This means that there is less competition for promotions, and that less-able candidates are rising to the top. For years, Congress required the Army to promote only 70 to 80 percent of eligible officers. Under that law, the rank of major served as a useful funnel by which the Army separated out the bottom quarter of the senior officer corps. On September 14, 2001, President Bush suspended that requirement. Today, more than 98 percent of eligible captains are promoted to major. "If you breathe, you make lieutenant colonel these days," one retired colonel grumbled to me.
The dismay of senior leaders at this situation pierces through even the dry, bureaucratic language of Army memoranda. In an internal document distributed among senior commanders earlier this year, Colonel George Lockwood, the director of officer personnel management for the Army's Human Resources Command, wrote, "The Army is facing significant challenges in officer manning, now and in the immediate future." Lockwood was referring to an anticipated shortfall of about 3,000 captains and majors until at least 2013; he estimated that the Army already has only about half the senior captains that it needs. "Read the last line again, please," Lockwood wrote. "Our inventory of senior captains is only 51 percent of requirement." In response to this deficit, the Army is taking in twenty-two-year-olds as fast as it can. However, these recruits can't be expected to perform the jobs of officers who have six to eight years of experience. "New 2nd Lieutenants," Lockwood observed, "are no substitute for senior captains.""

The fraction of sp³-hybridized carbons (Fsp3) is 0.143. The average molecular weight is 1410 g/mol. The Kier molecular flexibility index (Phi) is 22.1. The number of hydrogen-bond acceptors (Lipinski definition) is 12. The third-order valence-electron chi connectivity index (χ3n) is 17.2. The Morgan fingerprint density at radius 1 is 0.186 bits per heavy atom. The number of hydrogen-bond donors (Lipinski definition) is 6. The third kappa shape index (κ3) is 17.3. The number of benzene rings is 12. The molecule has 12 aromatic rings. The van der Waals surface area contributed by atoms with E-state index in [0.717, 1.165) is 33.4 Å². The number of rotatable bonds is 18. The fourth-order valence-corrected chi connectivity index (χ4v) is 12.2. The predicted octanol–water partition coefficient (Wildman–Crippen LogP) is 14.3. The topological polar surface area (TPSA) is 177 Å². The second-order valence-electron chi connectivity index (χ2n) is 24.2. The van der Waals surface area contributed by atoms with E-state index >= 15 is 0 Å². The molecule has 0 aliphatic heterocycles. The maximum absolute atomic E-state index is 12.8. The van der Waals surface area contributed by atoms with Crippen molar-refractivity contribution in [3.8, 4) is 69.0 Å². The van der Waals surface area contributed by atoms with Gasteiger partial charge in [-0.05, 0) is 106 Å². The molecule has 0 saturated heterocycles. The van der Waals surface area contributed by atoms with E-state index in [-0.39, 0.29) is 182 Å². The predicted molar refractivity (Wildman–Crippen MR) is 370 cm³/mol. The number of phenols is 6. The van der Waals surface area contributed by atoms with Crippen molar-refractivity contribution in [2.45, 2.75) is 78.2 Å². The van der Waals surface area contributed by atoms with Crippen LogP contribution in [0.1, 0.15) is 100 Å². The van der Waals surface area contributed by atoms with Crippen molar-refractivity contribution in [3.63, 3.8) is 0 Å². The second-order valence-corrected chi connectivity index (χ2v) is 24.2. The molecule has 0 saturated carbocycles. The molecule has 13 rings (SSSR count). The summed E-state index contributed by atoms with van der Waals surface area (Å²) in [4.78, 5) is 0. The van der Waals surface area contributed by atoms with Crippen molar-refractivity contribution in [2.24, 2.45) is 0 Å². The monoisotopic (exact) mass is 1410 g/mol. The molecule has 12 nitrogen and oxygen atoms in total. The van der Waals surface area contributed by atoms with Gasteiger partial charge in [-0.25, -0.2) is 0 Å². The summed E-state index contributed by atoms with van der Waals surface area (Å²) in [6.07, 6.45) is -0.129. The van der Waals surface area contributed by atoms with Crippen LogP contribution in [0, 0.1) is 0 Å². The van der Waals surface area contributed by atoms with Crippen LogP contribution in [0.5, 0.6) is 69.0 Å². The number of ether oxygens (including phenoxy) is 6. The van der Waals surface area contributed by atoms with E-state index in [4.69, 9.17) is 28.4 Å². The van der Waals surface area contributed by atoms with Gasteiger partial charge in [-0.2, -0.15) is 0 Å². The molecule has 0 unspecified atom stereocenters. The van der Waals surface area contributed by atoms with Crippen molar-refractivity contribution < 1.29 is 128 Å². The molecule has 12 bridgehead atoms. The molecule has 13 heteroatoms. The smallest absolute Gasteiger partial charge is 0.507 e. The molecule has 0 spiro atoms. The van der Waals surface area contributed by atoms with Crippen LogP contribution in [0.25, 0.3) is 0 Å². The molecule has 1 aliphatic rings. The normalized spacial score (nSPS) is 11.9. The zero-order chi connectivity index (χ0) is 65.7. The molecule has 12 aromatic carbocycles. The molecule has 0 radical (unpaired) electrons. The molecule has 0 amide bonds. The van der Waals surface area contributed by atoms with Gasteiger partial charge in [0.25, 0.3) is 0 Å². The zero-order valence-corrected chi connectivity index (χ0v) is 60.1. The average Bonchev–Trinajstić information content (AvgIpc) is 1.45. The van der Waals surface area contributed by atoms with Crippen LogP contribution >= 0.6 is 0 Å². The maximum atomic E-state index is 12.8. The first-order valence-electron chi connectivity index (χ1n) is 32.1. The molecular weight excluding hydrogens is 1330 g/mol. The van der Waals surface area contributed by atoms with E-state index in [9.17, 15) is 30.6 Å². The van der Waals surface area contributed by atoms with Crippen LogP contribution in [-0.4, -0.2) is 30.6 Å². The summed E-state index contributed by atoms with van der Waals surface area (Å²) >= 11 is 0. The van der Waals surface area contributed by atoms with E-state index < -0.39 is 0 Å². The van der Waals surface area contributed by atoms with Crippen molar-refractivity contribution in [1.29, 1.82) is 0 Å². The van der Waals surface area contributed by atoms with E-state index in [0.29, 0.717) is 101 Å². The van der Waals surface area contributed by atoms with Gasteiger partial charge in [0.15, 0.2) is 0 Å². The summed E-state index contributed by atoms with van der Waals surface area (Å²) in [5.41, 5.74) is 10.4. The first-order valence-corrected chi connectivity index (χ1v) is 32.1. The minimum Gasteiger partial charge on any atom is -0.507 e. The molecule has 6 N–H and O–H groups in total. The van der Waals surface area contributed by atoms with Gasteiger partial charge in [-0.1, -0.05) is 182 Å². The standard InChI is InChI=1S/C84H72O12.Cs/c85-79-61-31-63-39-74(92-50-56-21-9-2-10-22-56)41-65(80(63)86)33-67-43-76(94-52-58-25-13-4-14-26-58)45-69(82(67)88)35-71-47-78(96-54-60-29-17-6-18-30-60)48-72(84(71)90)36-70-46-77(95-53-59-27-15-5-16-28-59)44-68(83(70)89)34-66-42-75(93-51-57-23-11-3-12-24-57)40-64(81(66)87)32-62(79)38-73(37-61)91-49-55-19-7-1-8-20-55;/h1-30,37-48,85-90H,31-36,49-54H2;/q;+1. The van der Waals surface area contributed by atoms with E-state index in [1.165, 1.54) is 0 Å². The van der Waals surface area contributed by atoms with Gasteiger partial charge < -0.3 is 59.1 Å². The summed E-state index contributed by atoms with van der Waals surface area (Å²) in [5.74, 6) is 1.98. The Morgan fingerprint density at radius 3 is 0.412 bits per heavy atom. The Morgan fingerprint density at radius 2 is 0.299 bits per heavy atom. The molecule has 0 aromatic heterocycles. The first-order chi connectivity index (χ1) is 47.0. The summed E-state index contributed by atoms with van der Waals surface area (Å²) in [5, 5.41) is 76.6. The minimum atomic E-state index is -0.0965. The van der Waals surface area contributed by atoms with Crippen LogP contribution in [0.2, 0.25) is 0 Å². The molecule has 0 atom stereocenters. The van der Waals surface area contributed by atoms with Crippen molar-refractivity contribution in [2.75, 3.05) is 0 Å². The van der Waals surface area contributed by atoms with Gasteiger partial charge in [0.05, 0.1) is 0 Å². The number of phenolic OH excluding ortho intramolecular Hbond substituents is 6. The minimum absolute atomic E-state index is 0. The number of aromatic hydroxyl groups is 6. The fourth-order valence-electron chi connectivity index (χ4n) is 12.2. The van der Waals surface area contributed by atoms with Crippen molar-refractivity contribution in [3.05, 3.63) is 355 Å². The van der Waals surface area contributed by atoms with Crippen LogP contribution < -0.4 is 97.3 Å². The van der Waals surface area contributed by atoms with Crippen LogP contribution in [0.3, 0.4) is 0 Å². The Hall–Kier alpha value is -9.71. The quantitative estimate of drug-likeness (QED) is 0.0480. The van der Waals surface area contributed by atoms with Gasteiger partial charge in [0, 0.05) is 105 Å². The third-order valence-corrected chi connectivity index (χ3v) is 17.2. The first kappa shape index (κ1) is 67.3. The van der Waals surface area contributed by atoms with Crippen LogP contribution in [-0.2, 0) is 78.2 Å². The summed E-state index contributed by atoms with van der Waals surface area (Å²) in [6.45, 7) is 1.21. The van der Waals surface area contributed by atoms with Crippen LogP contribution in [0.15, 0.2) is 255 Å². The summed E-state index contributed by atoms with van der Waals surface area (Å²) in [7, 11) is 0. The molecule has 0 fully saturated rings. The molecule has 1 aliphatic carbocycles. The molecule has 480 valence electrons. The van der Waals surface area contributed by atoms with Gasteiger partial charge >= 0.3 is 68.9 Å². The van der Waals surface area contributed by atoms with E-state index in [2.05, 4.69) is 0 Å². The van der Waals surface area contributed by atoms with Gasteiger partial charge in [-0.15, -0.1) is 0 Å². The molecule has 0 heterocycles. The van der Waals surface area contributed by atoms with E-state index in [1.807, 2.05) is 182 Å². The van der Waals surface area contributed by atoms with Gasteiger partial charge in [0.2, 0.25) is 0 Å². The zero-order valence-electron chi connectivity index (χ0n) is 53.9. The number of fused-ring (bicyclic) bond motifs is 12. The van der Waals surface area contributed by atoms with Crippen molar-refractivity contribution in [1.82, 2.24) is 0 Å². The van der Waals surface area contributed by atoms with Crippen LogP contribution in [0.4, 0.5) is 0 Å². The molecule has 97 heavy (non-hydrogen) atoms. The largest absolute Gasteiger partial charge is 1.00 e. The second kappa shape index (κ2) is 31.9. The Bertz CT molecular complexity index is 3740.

An organization like the Army, which cannot replace losses from its officer corps by raiding other firms' managers, cannot survive these kinds of problems without paying a very heavy price. Officers who should have been passed over for promotion will instead be given command responsibilities they cannot perform. They may endanger their troops, or lead people under them to quit in frustration, or, at worst, actually lose wars:
"But the greatest concern is how the exodus of the best and brightest will affect the Army's long-term capacity to win wars, counter threats, and keep the peace. Today's lieutenants and captains are the pool from which three- and four-star generals will be chosen twenty years from now. If the sharpest minds aren't in that pool, we could wind up—to put it bluntly—with a senior leadership of dimwits."
People sometimes talk about "doing what it takes in Iraq", or "giving the surge a chance", as though such choices had no actual downside; as though letting George W. Bush have his way on Iraq policy was like letting your child pursue some wildly improbable but ultimately harmless dream. "Why not let him try?", they say, as though he were a teenager hoping to become a movie star, or me trying to make the NBA. This is obviously crazy: nothing about Iraq is harmless. Our soldiers are dying in Iraq; our money is being spent there; our resources are being diverted away from places like Afghanistan, where they might have done a lot more good. And, to top it all off, we are doing damage to our Army that will take decades to undo, and that might prevent us from responding adequately the next time we face a real threat, rather than one that exists only in Bush and Cheney's imaginations.